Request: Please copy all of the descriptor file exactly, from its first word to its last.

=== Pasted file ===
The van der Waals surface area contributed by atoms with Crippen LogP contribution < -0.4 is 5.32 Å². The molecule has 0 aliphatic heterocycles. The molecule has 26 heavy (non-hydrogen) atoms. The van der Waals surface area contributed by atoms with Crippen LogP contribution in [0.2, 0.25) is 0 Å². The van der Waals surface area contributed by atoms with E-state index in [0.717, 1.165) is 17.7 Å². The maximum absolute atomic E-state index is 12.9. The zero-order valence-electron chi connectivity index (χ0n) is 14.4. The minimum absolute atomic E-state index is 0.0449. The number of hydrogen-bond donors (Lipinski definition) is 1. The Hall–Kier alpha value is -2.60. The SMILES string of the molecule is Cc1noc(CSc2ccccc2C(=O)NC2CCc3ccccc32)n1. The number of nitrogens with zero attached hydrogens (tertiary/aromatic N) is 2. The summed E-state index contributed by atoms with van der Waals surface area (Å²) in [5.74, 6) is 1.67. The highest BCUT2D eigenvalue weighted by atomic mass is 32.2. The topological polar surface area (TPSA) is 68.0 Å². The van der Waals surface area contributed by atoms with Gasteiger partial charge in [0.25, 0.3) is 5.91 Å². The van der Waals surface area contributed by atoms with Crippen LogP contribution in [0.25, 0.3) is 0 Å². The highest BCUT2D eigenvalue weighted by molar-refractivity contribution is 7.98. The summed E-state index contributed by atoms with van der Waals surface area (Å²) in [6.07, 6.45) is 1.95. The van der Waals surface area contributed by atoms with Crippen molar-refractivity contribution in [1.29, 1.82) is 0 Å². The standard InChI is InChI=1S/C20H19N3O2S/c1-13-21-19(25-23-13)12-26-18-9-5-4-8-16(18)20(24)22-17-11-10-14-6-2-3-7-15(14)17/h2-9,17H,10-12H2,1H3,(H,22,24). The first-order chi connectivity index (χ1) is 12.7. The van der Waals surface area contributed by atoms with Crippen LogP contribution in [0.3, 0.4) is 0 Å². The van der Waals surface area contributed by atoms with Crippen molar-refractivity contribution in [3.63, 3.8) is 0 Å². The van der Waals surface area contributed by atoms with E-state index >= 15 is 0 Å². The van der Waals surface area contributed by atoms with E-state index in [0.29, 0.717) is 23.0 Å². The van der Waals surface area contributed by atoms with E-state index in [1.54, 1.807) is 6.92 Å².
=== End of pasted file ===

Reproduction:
The van der Waals surface area contributed by atoms with Crippen LogP contribution < -0.4 is 5.32 Å². The molecule has 0 aliphatic heterocycles. The molecule has 26 heavy (non-hydrogen) atoms. The van der Waals surface area contributed by atoms with Crippen LogP contribution in [0.2, 0.25) is 0 Å². The van der Waals surface area contributed by atoms with E-state index in [0.717, 1.165) is 17.7 Å². The maximum absolute atomic E-state index is 12.9. The zero-order valence-electron chi connectivity index (χ0n) is 14.4. The minimum absolute atomic E-state index is 0.0449. The number of hydrogen-bond donors (Lipinski definition) is 1. The Hall–Kier alpha value is -2.60. The SMILES string of the molecule is Cc1noc(CSc2ccccc2C(=O)NC2CCc3ccccc32)n1. The number of nitrogens with zero attached hydrogens (tertiary/aromatic N) is 2. The summed E-state index contributed by atoms with van der Waals surface area (Å²) in [5.74, 6) is 1.67. The highest BCUT2D eigenvalue weighted by atomic mass is 32.2. The topological polar surface area (TPSA) is 68.0 Å². The van der Waals surface area contributed by atoms with Gasteiger partial charge in [0.25, 0.3) is 5.91 Å². The van der Waals surface area contributed by atoms with Crippen LogP contribution in [0.25, 0.3) is 0 Å². The highest BCUT2D eigenvalue weighted by molar-refractivity contribution is 7.98. The summed E-state index contributed by atoms with van der Waals surface area (Å²) in [6.07, 6.45) is 1.95. The van der Waals surface area contributed by atoms with Crippen molar-refractivity contribution in [1.29, 1.82) is 0 Å². The standard InChI is InChI=1S/C20H19N3O2S/c1-13-21-19(25-23-13)12-26-18-9-5-4-8-16(18)20(24)22-17-11-10-14-6-2-3-7-15(14)17/h2-9,17H,10-12H2,1H3,(H,22,24). The first-order chi connectivity index (χ1) is 12.7. The van der Waals surface area contributed by atoms with Crippen LogP contribution in [0.3, 0.4) is 0 Å². The van der Waals surface area contributed by atoms with Crippen molar-refractivity contribution in [3.63, 3.8) is 0 Å². The van der Waals surface area contributed by atoms with E-state index >= 15 is 0 Å². The van der Waals surface area contributed by atoms with E-state index in [0.29, 0.717) is 23.0 Å². The van der Waals surface area contributed by atoms with E-state index in [1.54, 1.807) is 6.92 Å².